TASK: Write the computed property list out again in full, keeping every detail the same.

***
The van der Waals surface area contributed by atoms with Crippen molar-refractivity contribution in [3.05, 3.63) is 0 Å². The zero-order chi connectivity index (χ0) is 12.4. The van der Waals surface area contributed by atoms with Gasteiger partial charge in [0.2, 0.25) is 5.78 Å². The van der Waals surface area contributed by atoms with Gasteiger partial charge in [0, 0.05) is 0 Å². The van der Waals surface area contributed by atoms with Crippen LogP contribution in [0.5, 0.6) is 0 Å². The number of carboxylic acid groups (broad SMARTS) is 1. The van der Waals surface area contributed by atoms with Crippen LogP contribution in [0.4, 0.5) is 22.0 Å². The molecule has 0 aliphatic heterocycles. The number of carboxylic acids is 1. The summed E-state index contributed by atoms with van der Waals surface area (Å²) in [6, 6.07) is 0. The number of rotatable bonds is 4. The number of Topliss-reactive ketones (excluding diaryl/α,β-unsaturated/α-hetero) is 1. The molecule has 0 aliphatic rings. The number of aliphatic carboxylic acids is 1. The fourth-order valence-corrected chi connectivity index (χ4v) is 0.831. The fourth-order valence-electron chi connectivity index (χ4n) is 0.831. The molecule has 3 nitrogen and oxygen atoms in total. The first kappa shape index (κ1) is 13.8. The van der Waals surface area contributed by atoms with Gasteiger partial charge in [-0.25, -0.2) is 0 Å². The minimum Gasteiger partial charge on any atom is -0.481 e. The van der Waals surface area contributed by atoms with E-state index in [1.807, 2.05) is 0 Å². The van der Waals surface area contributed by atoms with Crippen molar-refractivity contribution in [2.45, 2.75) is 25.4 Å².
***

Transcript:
The van der Waals surface area contributed by atoms with Crippen molar-refractivity contribution in [3.05, 3.63) is 0 Å². The zero-order chi connectivity index (χ0) is 12.4. The van der Waals surface area contributed by atoms with Gasteiger partial charge in [0.2, 0.25) is 5.78 Å². The van der Waals surface area contributed by atoms with Gasteiger partial charge in [0, 0.05) is 0 Å². The van der Waals surface area contributed by atoms with Crippen LogP contribution in [0.5, 0.6) is 0 Å². The number of carboxylic acid groups (broad SMARTS) is 1. The van der Waals surface area contributed by atoms with Crippen LogP contribution in [0.4, 0.5) is 22.0 Å². The molecule has 0 aliphatic heterocycles. The number of carboxylic acids is 1. The summed E-state index contributed by atoms with van der Waals surface area (Å²) in [6, 6.07) is 0. The number of rotatable bonds is 4. The number of Topliss-reactive ketones (excluding diaryl/α,β-unsaturated/α-hetero) is 1. The molecule has 0 aliphatic rings. The number of aliphatic carboxylic acids is 1. The fourth-order valence-corrected chi connectivity index (χ4v) is 0.831. The fourth-order valence-electron chi connectivity index (χ4n) is 0.831. The molecule has 3 nitrogen and oxygen atoms in total. The first kappa shape index (κ1) is 13.8. The van der Waals surface area contributed by atoms with Gasteiger partial charge in [-0.25, -0.2) is 0 Å². The minimum Gasteiger partial charge on any atom is -0.481 e. The van der Waals surface area contributed by atoms with E-state index in [1.807, 2.05) is 0 Å². The van der Waals surface area contributed by atoms with Crippen molar-refractivity contribution in [2.45, 2.75) is 25.4 Å².